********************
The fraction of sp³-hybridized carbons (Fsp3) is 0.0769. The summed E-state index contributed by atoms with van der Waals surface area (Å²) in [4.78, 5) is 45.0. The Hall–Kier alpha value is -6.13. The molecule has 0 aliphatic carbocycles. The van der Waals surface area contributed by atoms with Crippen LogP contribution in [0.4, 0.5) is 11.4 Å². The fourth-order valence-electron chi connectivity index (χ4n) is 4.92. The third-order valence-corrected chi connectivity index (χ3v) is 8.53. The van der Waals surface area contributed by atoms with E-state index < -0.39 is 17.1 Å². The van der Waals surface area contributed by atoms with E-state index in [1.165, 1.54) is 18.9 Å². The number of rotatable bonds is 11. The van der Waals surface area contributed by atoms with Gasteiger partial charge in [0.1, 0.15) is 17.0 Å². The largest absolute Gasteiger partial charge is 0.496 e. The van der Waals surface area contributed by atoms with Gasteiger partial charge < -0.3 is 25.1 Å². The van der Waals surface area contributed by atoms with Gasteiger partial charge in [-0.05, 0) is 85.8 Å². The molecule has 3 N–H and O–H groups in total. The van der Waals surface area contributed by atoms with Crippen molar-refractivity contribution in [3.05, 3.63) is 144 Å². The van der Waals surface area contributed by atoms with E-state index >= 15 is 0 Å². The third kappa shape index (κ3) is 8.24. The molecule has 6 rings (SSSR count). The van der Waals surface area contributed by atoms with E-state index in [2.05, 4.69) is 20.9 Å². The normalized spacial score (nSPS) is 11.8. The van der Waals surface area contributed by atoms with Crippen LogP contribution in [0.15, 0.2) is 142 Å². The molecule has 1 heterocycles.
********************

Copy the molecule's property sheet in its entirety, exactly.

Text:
The fraction of sp³-hybridized carbons (Fsp3) is 0.0769. The summed E-state index contributed by atoms with van der Waals surface area (Å²) in [4.78, 5) is 45.0. The Hall–Kier alpha value is -6.13. The molecule has 0 aliphatic carbocycles. The van der Waals surface area contributed by atoms with Crippen LogP contribution in [0.4, 0.5) is 11.4 Å². The fourth-order valence-electron chi connectivity index (χ4n) is 4.92. The third-order valence-corrected chi connectivity index (χ3v) is 8.53. The van der Waals surface area contributed by atoms with E-state index < -0.39 is 17.1 Å². The van der Waals surface area contributed by atoms with E-state index in [1.165, 1.54) is 18.9 Å². The number of rotatable bonds is 11. The van der Waals surface area contributed by atoms with Gasteiger partial charge in [0.1, 0.15) is 17.0 Å². The largest absolute Gasteiger partial charge is 0.496 e. The van der Waals surface area contributed by atoms with Gasteiger partial charge < -0.3 is 25.1 Å². The van der Waals surface area contributed by atoms with Gasteiger partial charge in [-0.05, 0) is 85.8 Å². The molecule has 3 N–H and O–H groups in total. The van der Waals surface area contributed by atoms with Crippen molar-refractivity contribution in [3.05, 3.63) is 144 Å². The van der Waals surface area contributed by atoms with E-state index >= 15 is 0 Å². The third kappa shape index (κ3) is 8.24. The molecule has 6 rings (SSSR count). The van der Waals surface area contributed by atoms with E-state index in [2.05, 4.69) is 20.9 Å². The normalized spacial score (nSPS) is 11.8. The van der Waals surface area contributed by atoms with Crippen LogP contribution in [0.15, 0.2) is 142 Å². The molecule has 1 heterocycles.